Weak Air Pollution Rules Have Led To Tens Of Thousands Of Deaths In The United States
A new study suggests that insufficient rules regarding air pollution have led to the deaths of tens of thousands of people in the United States, according to The Guardian:
“US air pollution rules could be hugely insufficient in preventing deaths, experts are concluding from a new study of the likely causes of death of 4.5 million veterans.
“Published in the peer-reviewed journal Jama, the research finds that 99% of deaths from illnesses linked to a certain type of air pollution occur in people who are exposed to lower levels than the Environmental Protection Agency (EPA) currently deems acceptable.”
Yet despite this data, the Trump administration seems prepared to maintain the current standard. The Environmental Protection Agency (EPA) is also in the process of “reconsidering” already established science which links particle pollution from fossil fuels to a large number of illnesses.
Currently, at least 200,000 Americans die each year as a result of air pollution, but researchers have been unable to tie half of those deaths directly to environmental factors prior to the new study.
Here’s how the research was conducted:
“The new research reviewed the medical records of veterans who died and compared them with the air pollution levels in their zip codes. They focused on PM 2.5, or inhalable particulate matter pollution that is 2.5 micrometers or smaller – a fraction of the width of a human hair.”
Using that information, nine causes of death were linked to air pollution: Cardiovascular disease, cerebrovascular disease, chronic kidney disease, chronic obstructive pulmonary disease, dementia, type 2 diabetes, hypertension, lung cancer. and pneumonia.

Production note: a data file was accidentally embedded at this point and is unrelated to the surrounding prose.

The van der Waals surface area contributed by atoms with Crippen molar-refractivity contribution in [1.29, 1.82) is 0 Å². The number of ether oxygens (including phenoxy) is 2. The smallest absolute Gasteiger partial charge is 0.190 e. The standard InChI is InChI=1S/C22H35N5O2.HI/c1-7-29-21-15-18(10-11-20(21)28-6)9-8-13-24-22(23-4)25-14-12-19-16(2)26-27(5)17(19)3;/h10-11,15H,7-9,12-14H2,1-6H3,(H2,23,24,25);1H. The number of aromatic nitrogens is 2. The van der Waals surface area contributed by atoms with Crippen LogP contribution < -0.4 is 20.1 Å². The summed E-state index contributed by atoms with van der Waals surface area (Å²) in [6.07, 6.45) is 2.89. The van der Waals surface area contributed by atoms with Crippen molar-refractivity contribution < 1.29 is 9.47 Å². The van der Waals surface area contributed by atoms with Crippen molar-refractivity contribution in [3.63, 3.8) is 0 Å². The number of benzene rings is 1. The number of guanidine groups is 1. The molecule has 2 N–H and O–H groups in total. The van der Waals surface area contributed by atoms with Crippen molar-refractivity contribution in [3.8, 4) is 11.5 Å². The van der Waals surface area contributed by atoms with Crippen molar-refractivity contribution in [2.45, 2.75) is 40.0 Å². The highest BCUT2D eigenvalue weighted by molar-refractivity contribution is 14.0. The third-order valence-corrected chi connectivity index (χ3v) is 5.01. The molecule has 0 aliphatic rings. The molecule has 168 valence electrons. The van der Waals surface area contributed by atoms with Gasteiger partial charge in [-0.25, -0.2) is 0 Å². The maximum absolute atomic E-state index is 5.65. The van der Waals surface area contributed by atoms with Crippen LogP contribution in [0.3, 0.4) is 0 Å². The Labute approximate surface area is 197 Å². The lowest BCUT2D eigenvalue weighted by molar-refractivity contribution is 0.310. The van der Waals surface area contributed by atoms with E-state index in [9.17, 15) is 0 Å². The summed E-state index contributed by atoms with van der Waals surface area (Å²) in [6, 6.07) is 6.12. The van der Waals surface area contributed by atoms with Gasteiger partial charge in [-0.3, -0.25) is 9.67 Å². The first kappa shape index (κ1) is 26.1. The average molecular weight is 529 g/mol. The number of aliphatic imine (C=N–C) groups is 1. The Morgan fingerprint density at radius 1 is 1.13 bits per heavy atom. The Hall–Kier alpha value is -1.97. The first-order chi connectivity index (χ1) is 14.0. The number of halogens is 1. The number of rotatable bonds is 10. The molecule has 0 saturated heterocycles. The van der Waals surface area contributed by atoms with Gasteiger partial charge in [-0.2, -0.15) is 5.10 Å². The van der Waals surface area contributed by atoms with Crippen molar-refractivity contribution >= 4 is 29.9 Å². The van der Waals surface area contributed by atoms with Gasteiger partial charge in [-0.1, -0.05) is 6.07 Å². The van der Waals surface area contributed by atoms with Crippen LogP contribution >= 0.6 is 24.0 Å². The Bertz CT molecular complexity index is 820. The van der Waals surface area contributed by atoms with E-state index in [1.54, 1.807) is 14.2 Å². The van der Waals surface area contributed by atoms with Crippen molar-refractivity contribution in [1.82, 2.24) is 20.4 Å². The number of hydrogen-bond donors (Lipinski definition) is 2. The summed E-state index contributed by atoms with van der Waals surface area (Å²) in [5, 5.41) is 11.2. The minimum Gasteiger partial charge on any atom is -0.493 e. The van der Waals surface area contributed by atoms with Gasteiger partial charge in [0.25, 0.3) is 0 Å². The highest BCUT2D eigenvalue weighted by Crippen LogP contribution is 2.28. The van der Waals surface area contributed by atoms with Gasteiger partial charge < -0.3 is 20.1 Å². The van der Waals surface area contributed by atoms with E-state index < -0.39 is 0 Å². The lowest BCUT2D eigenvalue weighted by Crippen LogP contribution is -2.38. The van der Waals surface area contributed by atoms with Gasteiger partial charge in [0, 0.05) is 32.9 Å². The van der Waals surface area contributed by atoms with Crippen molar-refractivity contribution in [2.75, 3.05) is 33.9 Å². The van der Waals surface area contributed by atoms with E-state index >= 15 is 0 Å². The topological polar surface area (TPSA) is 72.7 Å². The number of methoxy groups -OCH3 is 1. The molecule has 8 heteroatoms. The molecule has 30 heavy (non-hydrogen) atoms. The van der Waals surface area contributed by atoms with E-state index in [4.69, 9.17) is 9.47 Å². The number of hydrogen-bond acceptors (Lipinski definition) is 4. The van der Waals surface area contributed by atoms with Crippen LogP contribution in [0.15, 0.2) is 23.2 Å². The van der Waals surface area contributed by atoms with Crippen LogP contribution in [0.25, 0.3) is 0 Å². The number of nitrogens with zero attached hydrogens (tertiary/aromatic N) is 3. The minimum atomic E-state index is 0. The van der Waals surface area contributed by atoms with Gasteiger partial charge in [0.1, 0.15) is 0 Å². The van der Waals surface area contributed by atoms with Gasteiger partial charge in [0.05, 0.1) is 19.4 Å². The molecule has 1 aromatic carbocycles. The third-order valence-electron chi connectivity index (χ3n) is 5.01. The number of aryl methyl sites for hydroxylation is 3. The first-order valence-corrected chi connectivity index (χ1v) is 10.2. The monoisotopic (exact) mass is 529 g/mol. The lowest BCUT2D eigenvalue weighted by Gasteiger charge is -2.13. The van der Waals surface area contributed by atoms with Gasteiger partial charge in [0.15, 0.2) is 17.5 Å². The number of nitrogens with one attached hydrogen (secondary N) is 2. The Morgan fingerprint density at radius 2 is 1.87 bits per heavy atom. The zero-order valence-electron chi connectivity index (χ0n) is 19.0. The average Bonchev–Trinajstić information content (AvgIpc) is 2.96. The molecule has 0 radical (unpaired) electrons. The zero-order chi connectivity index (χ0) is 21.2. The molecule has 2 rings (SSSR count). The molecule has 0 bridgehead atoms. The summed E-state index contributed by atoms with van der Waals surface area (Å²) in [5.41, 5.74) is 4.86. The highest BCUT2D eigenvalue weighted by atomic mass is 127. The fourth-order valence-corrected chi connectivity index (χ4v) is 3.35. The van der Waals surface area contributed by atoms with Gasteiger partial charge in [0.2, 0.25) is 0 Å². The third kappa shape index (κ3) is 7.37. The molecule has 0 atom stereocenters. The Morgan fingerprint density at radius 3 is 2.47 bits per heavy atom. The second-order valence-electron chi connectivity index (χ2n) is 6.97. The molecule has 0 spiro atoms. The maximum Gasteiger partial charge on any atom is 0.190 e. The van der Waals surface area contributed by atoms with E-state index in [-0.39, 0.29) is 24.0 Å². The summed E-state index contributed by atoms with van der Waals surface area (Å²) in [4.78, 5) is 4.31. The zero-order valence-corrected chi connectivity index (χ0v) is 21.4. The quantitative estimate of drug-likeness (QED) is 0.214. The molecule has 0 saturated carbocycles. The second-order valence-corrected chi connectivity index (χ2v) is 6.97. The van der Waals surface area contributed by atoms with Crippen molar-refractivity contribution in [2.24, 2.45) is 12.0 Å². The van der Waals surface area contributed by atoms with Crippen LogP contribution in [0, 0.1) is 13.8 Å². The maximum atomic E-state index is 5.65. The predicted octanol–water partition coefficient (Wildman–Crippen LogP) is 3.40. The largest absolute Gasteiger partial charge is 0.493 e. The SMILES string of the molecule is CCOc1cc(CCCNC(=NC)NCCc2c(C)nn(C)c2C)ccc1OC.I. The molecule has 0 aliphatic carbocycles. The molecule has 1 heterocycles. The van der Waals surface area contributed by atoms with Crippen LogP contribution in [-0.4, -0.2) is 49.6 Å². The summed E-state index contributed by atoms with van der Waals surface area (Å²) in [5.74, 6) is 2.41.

Of those nine, three were “newly identified associations”: Chronic kidney disease, hypertension and dementia.
Miles Keogh, executive director of a group that represents state and local air regulators, noted:
“We know people are harmed from exposure levels lower than the [current standards].
“The question is whether the trade-offs for society are worth it. If only a few people are harmed, maybe society accepts the risk. But when a study shows 99% of death occurring at exposure levels below that threshold, that should make us look much harder at whether the threshold protects people effectively enough.”
Additionally, the study also highlighted the inequities between black and white Americans when it comes to air pollution:
“Black Americans were more likely to be exposed to higher levels of PM 2.5. But they also got sicker than white people even when they were breathing the same air. That could be because of socio-economic factors, such as poverty and access to healthcare.”
Dr. Ziyad Al-Aly, who directs the clinical epidemiology center at Washington University in St Louis and is chief of research at Veterans Affairs St Louis Health Care System, remarked that pollution is indeed much worse for people of color:
“I went into it thinking pollution is color blind … it turns out to be it’s not true. Actually, pollution itself does discriminate. For the same level of pollution, black people tend to be affected more. And on top of that, black people get exposed to more pollution than white people.
“It’s kind of like a double-whammy. It’s really unfair.”
Most troubling of all, however, is the fact that the U.S. government appears to have no plan for dealing with the problem of air pollution, meaning thousands more people will die in the future.
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